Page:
Folk singer Brandi Carlile, 37, took three early Grammys while an absent Ariana Grande, who pulled out of the show last week after a dispute with producers, won her first Grammy, best pop vocal album for Sweetener.

“This is wild and beautiful. Thank you so much,” Grande tweeted.

A list of top winners at the 61st annual Grammy Awards:

  • Best rap album: Invasion of Privacy by Cardi B
  • Best rap song: God’s Plan by Drake
  • Best country album: Golden Hour by Kacey Musgraves
  • Song of the year: This Is America by Childish Gambino and Ludwig Goransson
  • Best pop duo/group performance: Shallow by Lady Gaga and Bradley Cooper
  • Best pop vocal album: Sweetener by Ariana Grande
  • Best pop solo performance: Lady Gaga’s Joanne (Where Do You Think You’re Goin’?)
  • Best R&B album: H.E.R. by H.E.R.
  • Best R&B song: Boo’d Up by Ella Mai, DJ Mustard, Larrance Dopson and Joelle James
  • Best R&B performance: Best Part by H.E.R. featuring Daniel Caesar
  • Producer of the year, non-classical: Pharrell Williams
  • Best rap performance: (tie) King’s Dead by Kendrick Lamar, Jay Rock, Future and James Blake, and Bubblin by Anderson.Paak
  • Best rap/sung performance: Childish Gambino’s This Is America
  • Best music video: Childish Gambino’s This Is America
  • Best urban contemporary album: Everything Is Love by The Carters
  • Best traditional pop vocal album: Willie Nelson’s My Way
  • Best rock song: Masseduction by St. Vincent
  • Best rock album: From the Fires by Greta Van Fleet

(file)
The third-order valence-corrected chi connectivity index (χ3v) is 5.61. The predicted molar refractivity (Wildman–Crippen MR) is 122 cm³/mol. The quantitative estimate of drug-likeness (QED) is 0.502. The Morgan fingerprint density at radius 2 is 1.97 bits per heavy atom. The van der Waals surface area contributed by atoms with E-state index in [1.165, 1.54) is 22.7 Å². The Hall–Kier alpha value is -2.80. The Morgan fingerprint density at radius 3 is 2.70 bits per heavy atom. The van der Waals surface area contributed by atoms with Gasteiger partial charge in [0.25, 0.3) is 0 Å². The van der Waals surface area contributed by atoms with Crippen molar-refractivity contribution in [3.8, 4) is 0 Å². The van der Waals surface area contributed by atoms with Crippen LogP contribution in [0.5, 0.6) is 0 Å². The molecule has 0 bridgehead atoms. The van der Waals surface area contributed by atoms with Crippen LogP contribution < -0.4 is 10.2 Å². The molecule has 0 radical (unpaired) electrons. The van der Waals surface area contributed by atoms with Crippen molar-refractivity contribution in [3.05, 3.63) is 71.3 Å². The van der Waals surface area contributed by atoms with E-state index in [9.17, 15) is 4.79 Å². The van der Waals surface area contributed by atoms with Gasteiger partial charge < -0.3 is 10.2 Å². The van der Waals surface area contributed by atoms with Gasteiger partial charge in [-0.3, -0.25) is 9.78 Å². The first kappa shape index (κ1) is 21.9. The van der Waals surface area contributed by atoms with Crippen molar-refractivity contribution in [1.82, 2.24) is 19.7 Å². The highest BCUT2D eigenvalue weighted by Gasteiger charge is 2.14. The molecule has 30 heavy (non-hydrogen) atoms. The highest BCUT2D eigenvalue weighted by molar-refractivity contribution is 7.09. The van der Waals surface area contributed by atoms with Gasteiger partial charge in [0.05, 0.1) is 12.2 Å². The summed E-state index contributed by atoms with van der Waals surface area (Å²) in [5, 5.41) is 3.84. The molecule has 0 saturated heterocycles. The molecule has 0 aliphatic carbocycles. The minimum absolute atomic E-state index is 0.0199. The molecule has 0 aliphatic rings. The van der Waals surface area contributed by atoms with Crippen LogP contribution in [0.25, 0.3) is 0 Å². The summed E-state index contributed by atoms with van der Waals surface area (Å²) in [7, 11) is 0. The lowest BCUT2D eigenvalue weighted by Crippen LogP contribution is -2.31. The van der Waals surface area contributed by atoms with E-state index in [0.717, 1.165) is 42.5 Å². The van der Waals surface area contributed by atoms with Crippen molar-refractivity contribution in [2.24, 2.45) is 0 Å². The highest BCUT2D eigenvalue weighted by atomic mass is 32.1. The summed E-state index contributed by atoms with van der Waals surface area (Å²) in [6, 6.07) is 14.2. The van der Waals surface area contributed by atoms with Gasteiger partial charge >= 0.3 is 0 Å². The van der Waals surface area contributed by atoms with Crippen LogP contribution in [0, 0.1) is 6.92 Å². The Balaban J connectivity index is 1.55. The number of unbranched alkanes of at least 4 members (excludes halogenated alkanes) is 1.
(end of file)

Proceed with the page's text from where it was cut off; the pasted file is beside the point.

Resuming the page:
• Best rock performance: When Bad Does Good by Chris Cornell
  • Best dance recording: Electricity by Silk City and Dua Lipa featuring Diplo and Mark Ronson
  • Best country song: Space Cowboy, Kacey Musgraves (Luke Laird, Shane McAnally and Kacey Musgraves)
  • Best reggae album: 44/876 by Sting & Shaggy
  • Best country solo performance: Kacey Musgraves’ Butterflies
  • Best duo/group country performance: Dan + Shay’s Tequila
  • Best jazz vocal album: The Window by Cecile McLorin Salvant
  • Best alternative music album: Colors, Beck
  • Best comedy album: Equanimity & the Bird Revelation, Dave Chappelle
  • Best Latin pop album: Claudia Brant’s Sincera
  • Best spoken word album: Jimmy Carter’s Faith – A Journey for All
  • Best folk album: Punch Brothers’ All Ashore
  • Best contemporary Christian music album: Lauren Daigle’s Look Up Child
  • Best musical theatre album: The Band’s Visit
  • Best American roots song: Brandi Carlile’s The Joke
  • Best American roots performance: Brandi Carlile’s The Joke
  • Best Americana album: Brandi Carlile’s By the Way, I Forgive You
  • Best gospel album: Tori Kelly’s Hiding Place
  • Best contemporary Christian music performance/song: Lauren Daigle’s You Say
  • Best world music album: Soweto Gospel Choir’s Freedom
  • Best compilation soundtrack for visual media: The Greatest Showman
  • Best score soundtrack for visual media: Black Panther
  • Best song written for visual media: Shallow from A Star Is Born
  • Best traditional blues album: Buddy Guy’s The Blues Is Alive and Well
  • Best music film: Quincy Jones’ Quincy
  • Best boxed or special limited edition package: Squeeze Box: The Complete Works of ‘Weird Al’ Yankovic